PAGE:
Happening NOW! Find How to Watch The Perseid Meteor Shower Brighten the Skies this Weekend
Good news, skywatchers! The annual Perseid Meteor Shower will be brightening our skies today from August 11th to 13th of this year. Here's everything you need to know about how to catch it.
The Perseid Meteor Shower is one of the most popular celestial events to watch each year. On average, about 80 meteors per hour can be seen from our Earth during the shower. Last year, however, was an exception. 2016 was considered an "outbreak" year, which produced a rate of about 150-200 meteors p/hour. Check out this time-lapse video of 2016's Perseid Shower:
Don't be fooled- some sources are stating that this year's shower will be the brightest in history. Though 2017's shower will likely be beautiful, it won't be as bright as those of years prior, since the the light of the moon will be blocking a portion of the action.
"Rates will be about half what they would be normally, because of the bright moonlight," explained NASA meteor expert Bill Cooke to Space.com. "Instead of 80 to 100, [there will be] 40 to 50 per hour. And that's just because the moon's going to wash out the fainter ones."
But don't lose hope! Though the moon will be big and bright that night, balls of lights will still be visible streaking through our night sky, according to Cooke: "But the good news is that the Perseids are rich in fireballs; otherwise the moon would really mess with them."
Where Can I See Them?
You'll be able to see the meteors anywhere from the northern hemisphere to the mid-southern latitudes. All you need is darkness, lots of sky, and a little bit of time- your eyes don't fully adjust to darkness until about 30 minutes, or so. If you live in a big city with lots of light pollution, try to find a location in a suburb, outskirt or outer borough to skywatch.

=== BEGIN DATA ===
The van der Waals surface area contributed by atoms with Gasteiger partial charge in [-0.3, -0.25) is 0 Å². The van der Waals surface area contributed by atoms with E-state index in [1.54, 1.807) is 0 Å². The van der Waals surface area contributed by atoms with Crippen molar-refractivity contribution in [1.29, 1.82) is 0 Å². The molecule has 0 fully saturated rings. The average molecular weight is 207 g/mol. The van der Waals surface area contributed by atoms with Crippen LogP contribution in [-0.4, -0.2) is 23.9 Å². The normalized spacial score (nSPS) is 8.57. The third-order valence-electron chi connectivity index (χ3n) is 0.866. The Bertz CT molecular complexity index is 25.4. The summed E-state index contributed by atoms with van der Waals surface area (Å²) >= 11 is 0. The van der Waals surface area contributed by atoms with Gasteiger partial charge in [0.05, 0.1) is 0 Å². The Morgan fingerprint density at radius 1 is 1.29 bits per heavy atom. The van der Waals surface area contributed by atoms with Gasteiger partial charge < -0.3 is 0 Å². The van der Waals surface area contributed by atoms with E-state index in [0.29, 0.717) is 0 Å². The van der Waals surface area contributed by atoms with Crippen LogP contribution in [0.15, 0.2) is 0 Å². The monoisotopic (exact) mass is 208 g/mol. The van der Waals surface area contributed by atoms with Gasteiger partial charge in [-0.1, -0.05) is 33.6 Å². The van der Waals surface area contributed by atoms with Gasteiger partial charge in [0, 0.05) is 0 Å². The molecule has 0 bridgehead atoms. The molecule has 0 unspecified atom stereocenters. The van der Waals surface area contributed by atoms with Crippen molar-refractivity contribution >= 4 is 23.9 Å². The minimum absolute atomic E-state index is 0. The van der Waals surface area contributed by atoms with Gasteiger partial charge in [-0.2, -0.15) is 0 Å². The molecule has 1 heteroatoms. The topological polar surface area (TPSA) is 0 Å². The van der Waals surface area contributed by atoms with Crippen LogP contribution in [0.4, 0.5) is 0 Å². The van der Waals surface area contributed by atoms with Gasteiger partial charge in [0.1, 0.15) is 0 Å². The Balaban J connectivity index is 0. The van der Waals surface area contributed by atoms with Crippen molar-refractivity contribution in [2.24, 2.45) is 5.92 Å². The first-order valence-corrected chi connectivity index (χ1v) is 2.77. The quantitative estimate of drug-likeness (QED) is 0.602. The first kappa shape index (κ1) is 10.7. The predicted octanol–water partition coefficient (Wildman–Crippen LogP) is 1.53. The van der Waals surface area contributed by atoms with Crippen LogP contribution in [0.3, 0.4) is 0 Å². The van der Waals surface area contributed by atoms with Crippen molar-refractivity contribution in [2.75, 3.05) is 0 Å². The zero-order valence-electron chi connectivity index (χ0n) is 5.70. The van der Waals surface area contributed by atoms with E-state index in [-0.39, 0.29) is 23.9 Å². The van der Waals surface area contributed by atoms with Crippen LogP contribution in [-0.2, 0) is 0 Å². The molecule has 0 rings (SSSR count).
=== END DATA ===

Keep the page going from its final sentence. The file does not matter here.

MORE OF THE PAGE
When Can I See Them?
The best time to view the meteor shower will be around midnight on Saturday, Aug. 12th. During that day, the Earth will be passing through the densest area of dust and debris left behind by the Swift-Tuttle Comet, the largest known object to regularly pass our Earth in its orbit around the sun. In other words, this is the time in which the most meteors can be seen in the least amount of time. However, the shower will be visible during the nights before and after the 12th, as well.
Get The Lingo Down!
When you view a meteor shower, what you're really seeing is comet debris getting cooked by our atmosphere as it approaches Earth. These pieces of comet burn up in balls of light as they travel at a whopping 37 miles per second! We often call these "shooting stars," but that's a bit of a misnomer. Here are the correct classifications of this kind of debris:
Meteoroids: Comet debris found in space.
Meteors: Debris that reaches our Earth's atmosphere.
Meteorite: A meteor that makes its way down to the Earth's surface without completely burning up.
Will you be watching the skies with us this weekend? Let us know in the comment section below!